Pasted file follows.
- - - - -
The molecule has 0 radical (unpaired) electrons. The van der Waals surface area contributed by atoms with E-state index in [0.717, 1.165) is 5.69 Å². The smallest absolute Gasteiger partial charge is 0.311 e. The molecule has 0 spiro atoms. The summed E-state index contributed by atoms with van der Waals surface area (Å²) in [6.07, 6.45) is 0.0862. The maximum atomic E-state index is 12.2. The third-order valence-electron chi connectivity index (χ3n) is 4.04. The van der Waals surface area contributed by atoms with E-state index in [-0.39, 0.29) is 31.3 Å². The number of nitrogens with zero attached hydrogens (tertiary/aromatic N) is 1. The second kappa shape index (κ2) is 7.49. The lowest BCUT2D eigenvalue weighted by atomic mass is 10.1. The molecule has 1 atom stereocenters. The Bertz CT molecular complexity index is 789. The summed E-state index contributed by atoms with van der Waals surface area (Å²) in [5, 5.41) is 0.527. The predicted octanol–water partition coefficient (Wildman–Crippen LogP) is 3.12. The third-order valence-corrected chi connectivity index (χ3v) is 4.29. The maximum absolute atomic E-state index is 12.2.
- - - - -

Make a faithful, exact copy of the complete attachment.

The molecule has 0 radical (unpaired) electrons. The van der Waals surface area contributed by atoms with E-state index in [0.717, 1.165) is 5.69 Å². The smallest absolute Gasteiger partial charge is 0.311 e. The molecule has 0 spiro atoms. The summed E-state index contributed by atoms with van der Waals surface area (Å²) in [6.07, 6.45) is 0.0862. The maximum atomic E-state index is 12.2. The third-order valence-electron chi connectivity index (χ3n) is 4.04. The van der Waals surface area contributed by atoms with E-state index in [-0.39, 0.29) is 31.3 Å². The number of nitrogens with zero attached hydrogens (tertiary/aromatic N) is 1. The second kappa shape index (κ2) is 7.49. The lowest BCUT2D eigenvalue weighted by atomic mass is 10.1. The molecule has 1 atom stereocenters. The Bertz CT molecular complexity index is 789. The summed E-state index contributed by atoms with van der Waals surface area (Å²) in [5, 5.41) is 0.527. The predicted octanol–water partition coefficient (Wildman–Crippen LogP) is 3.12. The third-order valence-corrected chi connectivity index (χ3v) is 4.29. The maximum absolute atomic E-state index is 12.2.